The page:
"To meet these new standards, especially for ozone and PM2.5, a strategic shift in pollution-reduction measures will be required," says Shao. Unlike sulphuric dioxide and carbon monoxide, which are directly emitted by their sources, ozone and PM2.5 are secondary pollutants that are formed by chemical reactions between a range of different precursors in the atmosphere. “This means we should cast our net much wider rather than focusing on just a few precursors,” says Shao.
Beijing has the most stringent emission controls in China, but a significant fraction of its pollutants come from surrounding regions, says Zhu. During the 2008 Beijing Olympics, for instance, air masses from the south could contribute to 34-88% of peak ozone concentrations in the city. “Beijing’s air quality will not be significantly improved unless the current measures are able to break administrative boundaries,” says Zhu.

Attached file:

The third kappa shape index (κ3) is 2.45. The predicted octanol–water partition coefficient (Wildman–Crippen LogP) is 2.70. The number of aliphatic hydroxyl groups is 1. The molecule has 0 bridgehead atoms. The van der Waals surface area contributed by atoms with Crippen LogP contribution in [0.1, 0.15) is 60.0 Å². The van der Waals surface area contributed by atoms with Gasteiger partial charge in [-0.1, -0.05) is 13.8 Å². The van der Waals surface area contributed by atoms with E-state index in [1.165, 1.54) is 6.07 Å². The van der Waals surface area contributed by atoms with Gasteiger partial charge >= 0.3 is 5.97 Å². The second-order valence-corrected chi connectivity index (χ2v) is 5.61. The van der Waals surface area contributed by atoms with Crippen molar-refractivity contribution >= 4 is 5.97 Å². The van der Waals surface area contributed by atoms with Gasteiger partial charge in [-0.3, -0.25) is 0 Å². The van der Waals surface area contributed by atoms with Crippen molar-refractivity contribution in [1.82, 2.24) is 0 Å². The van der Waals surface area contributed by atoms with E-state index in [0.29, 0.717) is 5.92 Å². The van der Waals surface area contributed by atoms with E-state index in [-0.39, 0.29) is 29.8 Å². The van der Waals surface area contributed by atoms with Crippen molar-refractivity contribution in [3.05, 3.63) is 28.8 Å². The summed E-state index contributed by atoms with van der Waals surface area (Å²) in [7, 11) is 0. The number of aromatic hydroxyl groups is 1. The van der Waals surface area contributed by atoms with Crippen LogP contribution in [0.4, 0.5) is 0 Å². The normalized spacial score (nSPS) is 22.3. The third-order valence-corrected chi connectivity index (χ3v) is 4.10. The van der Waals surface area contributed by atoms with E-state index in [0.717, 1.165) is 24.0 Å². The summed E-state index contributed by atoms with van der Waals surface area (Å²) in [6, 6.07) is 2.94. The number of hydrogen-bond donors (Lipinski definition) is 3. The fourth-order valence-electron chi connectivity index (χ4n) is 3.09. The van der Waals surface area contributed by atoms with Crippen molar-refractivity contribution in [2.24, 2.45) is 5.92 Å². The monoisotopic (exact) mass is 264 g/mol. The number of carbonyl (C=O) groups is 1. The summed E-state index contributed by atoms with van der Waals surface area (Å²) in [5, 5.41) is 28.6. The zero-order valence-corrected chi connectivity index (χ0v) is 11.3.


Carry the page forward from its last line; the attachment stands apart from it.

Beijing’s approach should be applied in other large cities in the developing world, researchers said at the conference. Otherwise, “megacities will become a main source of global pollution”, says Molina. “How governments meet the challenges of rapid urbanization will determine the quality of life in the future.”